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Risk Factors for Atrial Fibrillation
Abstract & Commentary
By John P. DiMarco, MD, PhD, Professor of Medicine, Division of Cardiology, University of Virginia, Charlottesville. Dr. DiMarco does research for Medtronic, is a consultant for Medtronic, Novartis, and St. Jude, and is a speaker for Boston Scientific.
Source: Huxley RR, et al. Absolute and attributable risks of atrial fibrillation in relation to optimal and borderline risk factors: The Atherosclerosis Risk in Communities (ARIC) study. Circulation 2011;123:1501-1508.
The ARIC Study is a prospective epidemiologic study of atherosclerosis in four communities in the United States (Fairfax County, NC; Jackson, MS; Washington County, MD; and Minneapolis, MN). Patients were recruited for ARIC between 1987 and 1989 and had been followed sequentially since. This paper examines the relationships between baseline risk factors and later development of atrial fibrillation (AF) in this cohort.
Patients enrolled in ARIC were categorized as having an optimal AF risk factor profile if at baseline they had no history of cardiac disease, a systolic blood pressure of less than 120 and a diastolic blood pressure of less than 80 mg, no use of antihypertensive medications, a body mass index less than 25 kg/m2, a fasting serum glucose less than 100 mg/dL, and no history of antidiabetic medications or diagnosed diabetes mellitus and no smoking history. Borderline and high-risk profiles were also created using the same general categories. During follow-up through the end of 2007, incident AF and atrial flutter were diagnosed by ECGs done at study visits, the presence of an AF code in a hospital discharge, or AF listed as any cause of death on a death certificate.
The initial study group of almost 15,000 subjects included 55% women and 25% blacks and had a mean age of 54.2 years. Only 5% of the cohort had an optimal risk factor level. Just over one-quarter had one or more borderline risk factor levels. Two-thirds of the cohort had more than one elevated risk factor at study baseline. More than 80% of blacks had one or more elevated risk factors compared to approximately 60% of whites. During long-term follow-up there were 1,520 cases of incident AF. The age-adjusted incidence rates were 7.45, 4.59, 5.27, and 3.67 per 1,000 patient years among white men, white women, black men, and black women, respectively. Incident AF was strongly related to the presence of risk factors with an age-adjusted incidence rate three times higher among those with one or more elevated risk factors compared to those without any risk factors. For any category risk factor level, white men had the highest incident rate for AF and black women the lowest rate. Population-attributable fraction estimates were made showing that having ≥ 1 elevated risk factor could explain approximately 50% of AF events. Borderline risk factor presence explained an additional 6.5% of all AF events. This resulted in an estimate that modifiable risk factors were the cause of 44% of events in white men and 61% in black women. Of the population-attributable factors, elevated blood pressure was the most important contributor. Obesity and being overweight were the next two most important risk factors.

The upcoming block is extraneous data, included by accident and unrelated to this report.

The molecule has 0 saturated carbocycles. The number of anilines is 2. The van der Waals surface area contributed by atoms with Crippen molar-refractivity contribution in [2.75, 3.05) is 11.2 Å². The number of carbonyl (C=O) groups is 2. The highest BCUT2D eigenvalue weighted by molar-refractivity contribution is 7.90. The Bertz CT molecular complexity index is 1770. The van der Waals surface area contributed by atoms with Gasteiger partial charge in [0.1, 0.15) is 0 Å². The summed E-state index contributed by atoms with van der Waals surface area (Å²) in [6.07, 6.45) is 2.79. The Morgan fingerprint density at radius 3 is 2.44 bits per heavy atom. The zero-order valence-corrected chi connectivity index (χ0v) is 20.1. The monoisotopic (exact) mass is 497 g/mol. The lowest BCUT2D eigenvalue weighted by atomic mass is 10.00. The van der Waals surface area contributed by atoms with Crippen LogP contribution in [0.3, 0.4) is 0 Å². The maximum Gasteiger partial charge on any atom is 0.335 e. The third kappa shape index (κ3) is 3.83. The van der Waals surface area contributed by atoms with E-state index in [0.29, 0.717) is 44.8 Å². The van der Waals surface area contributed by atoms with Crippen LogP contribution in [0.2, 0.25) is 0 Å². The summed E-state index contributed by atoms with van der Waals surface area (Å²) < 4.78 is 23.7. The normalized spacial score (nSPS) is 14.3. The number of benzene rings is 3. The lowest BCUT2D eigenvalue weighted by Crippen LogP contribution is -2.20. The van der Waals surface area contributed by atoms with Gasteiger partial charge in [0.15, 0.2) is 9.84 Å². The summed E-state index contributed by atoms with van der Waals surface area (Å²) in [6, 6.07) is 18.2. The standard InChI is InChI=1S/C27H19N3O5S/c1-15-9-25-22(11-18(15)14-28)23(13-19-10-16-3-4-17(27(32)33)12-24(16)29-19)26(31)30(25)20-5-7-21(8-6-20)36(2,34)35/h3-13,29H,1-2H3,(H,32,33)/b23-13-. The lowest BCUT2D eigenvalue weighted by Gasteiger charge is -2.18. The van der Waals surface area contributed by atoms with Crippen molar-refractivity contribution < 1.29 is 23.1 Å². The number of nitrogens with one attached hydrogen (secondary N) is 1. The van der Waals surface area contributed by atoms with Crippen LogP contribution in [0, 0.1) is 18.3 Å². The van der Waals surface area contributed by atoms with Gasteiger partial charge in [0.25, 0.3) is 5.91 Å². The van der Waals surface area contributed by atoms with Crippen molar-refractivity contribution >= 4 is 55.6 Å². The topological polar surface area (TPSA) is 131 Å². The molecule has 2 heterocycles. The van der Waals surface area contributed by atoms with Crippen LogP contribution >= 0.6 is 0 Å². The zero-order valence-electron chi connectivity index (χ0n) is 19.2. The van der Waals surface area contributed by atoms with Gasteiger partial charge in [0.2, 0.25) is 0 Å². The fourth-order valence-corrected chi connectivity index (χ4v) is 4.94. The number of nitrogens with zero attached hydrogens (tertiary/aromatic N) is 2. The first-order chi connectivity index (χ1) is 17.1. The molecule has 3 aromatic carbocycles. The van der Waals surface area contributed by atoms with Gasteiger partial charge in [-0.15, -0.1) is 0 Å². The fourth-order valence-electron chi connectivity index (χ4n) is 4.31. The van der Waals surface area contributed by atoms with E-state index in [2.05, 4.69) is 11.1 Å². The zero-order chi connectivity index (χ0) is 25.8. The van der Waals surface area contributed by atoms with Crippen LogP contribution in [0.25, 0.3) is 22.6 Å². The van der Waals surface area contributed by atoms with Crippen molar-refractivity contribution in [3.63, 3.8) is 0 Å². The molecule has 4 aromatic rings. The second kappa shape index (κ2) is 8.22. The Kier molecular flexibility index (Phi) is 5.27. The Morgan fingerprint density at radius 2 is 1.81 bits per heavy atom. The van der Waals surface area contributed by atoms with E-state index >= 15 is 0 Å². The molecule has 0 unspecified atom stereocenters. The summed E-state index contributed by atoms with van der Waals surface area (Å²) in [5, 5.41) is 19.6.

The authors conclude that maintaining an optimal risk factor could theoretically avoid more than half of the incident cases of AF. The authors argue that primary prevention strategies that enable individuals to adopt and maintain healthy diet and behavioral patterns may prevent AF.
This paper makes several interesting observations. The lower incidence of AF among blacks as opposed to whites despite the increased prevalence of risk factors among the former has been noted by other authors and is unexplained. The data also highlight that prevention of AF must start early in life. Prevention of hypertension and obesity during a patient's early and mid-adult years, rather than late treatment after these problems develop, will be necessary to prevent the atrial distention and fibrosis that so often results in AF. Unfortunately, the incidence of these risk factors is increasing, not decreasing in the U.S. population, and it's likely we'll see even more AF in future years.